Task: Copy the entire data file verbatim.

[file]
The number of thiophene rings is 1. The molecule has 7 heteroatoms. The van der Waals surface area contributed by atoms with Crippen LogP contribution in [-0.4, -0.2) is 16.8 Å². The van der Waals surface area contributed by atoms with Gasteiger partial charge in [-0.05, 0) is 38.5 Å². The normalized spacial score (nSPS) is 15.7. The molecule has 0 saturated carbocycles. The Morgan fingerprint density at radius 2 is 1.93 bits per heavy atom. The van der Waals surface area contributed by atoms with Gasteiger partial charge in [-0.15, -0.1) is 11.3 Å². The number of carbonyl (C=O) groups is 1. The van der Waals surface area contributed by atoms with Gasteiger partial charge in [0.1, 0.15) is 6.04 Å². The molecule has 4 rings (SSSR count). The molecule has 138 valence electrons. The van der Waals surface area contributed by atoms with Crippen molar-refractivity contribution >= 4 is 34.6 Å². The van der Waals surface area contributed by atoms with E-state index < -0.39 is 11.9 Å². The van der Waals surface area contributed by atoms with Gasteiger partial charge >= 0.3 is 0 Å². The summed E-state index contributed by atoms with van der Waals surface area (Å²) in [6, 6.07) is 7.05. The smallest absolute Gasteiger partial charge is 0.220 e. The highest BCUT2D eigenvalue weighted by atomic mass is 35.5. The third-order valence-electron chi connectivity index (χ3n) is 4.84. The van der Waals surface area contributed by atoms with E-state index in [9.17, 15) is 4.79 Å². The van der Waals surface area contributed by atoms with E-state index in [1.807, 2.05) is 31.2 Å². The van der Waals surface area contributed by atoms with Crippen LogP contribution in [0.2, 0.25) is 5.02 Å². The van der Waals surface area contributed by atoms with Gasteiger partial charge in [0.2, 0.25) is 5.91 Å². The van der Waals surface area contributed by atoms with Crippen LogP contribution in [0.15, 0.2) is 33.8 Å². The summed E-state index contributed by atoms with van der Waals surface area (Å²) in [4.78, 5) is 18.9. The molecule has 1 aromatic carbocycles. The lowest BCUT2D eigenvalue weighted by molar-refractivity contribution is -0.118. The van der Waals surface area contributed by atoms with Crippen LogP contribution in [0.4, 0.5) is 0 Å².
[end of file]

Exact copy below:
The number of thiophene rings is 1. The molecule has 7 heteroatoms. The van der Waals surface area contributed by atoms with Crippen LogP contribution in [-0.4, -0.2) is 16.8 Å². The van der Waals surface area contributed by atoms with Gasteiger partial charge in [-0.05, 0) is 38.5 Å². The normalized spacial score (nSPS) is 15.7. The molecule has 0 saturated carbocycles. The Morgan fingerprint density at radius 2 is 1.93 bits per heavy atom. The van der Waals surface area contributed by atoms with Gasteiger partial charge in [-0.15, -0.1) is 11.3 Å². The number of carbonyl (C=O) groups is 1. The van der Waals surface area contributed by atoms with Gasteiger partial charge in [0.1, 0.15) is 6.04 Å². The molecule has 4 rings (SSSR count). The molecule has 138 valence electrons. The van der Waals surface area contributed by atoms with Crippen molar-refractivity contribution >= 4 is 34.6 Å². The van der Waals surface area contributed by atoms with E-state index < -0.39 is 11.9 Å². The van der Waals surface area contributed by atoms with Gasteiger partial charge >= 0.3 is 0 Å². The summed E-state index contributed by atoms with van der Waals surface area (Å²) in [6, 6.07) is 7.05. The smallest absolute Gasteiger partial charge is 0.220 e. The highest BCUT2D eigenvalue weighted by atomic mass is 35.5. The third-order valence-electron chi connectivity index (χ3n) is 4.84. The van der Waals surface area contributed by atoms with E-state index in [9.17, 15) is 4.79 Å². The van der Waals surface area contributed by atoms with E-state index in [1.807, 2.05) is 31.2 Å². The van der Waals surface area contributed by atoms with Crippen LogP contribution in [0.2, 0.25) is 5.02 Å². The van der Waals surface area contributed by atoms with Gasteiger partial charge in [0.2, 0.25) is 5.91 Å². The van der Waals surface area contributed by atoms with Crippen LogP contribution in [0.15, 0.2) is 33.8 Å². The summed E-state index contributed by atoms with van der Waals surface area (Å²) in [4.78, 5) is 18.9. The molecule has 1 aromatic carbocycles. The lowest BCUT2D eigenvalue weighted by molar-refractivity contribution is -0.118. The van der Waals surface area contributed by atoms with Crippen LogP contribution in [0.4, 0.5) is 0 Å².